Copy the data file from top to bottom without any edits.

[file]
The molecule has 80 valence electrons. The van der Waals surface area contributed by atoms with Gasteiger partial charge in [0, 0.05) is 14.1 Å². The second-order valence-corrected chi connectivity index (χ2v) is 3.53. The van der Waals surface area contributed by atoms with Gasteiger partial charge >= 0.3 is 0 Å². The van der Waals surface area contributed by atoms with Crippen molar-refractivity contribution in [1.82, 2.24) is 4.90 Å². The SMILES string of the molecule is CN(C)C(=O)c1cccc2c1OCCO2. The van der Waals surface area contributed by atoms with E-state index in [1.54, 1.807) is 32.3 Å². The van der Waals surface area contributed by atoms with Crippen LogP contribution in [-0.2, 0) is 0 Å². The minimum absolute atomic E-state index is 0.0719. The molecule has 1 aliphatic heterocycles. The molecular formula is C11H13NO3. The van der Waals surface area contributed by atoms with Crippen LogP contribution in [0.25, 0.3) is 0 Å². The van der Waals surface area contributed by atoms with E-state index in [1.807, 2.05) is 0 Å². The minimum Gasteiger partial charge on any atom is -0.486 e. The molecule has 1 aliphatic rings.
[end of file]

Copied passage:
The molecule has 80 valence electrons. The van der Waals surface area contributed by atoms with Gasteiger partial charge in [0, 0.05) is 14.1 Å². The second-order valence-corrected chi connectivity index (χ2v) is 3.53. The van der Waals surface area contributed by atoms with Gasteiger partial charge >= 0.3 is 0 Å². The van der Waals surface area contributed by atoms with Crippen molar-refractivity contribution in [1.82, 2.24) is 4.90 Å². The SMILES string of the molecule is CN(C)C(=O)c1cccc2c1OCCO2. The van der Waals surface area contributed by atoms with E-state index in [1.54, 1.807) is 32.3 Å². The van der Waals surface area contributed by atoms with Crippen LogP contribution in [-0.2, 0) is 0 Å². The minimum absolute atomic E-state index is 0.0719. The molecule has 1 aliphatic heterocycles. The molecular formula is C11H13NO3. The van der Waals surface area contributed by atoms with Crippen LogP contribution in [0.25, 0.3) is 0 Å². The van der Waals surface area contributed by atoms with E-state index in [1.807, 2.05) is 0 Å². The minimum Gasteiger partial charge on any atom is -0.486 e. The molecule has 1 aliphatic rings.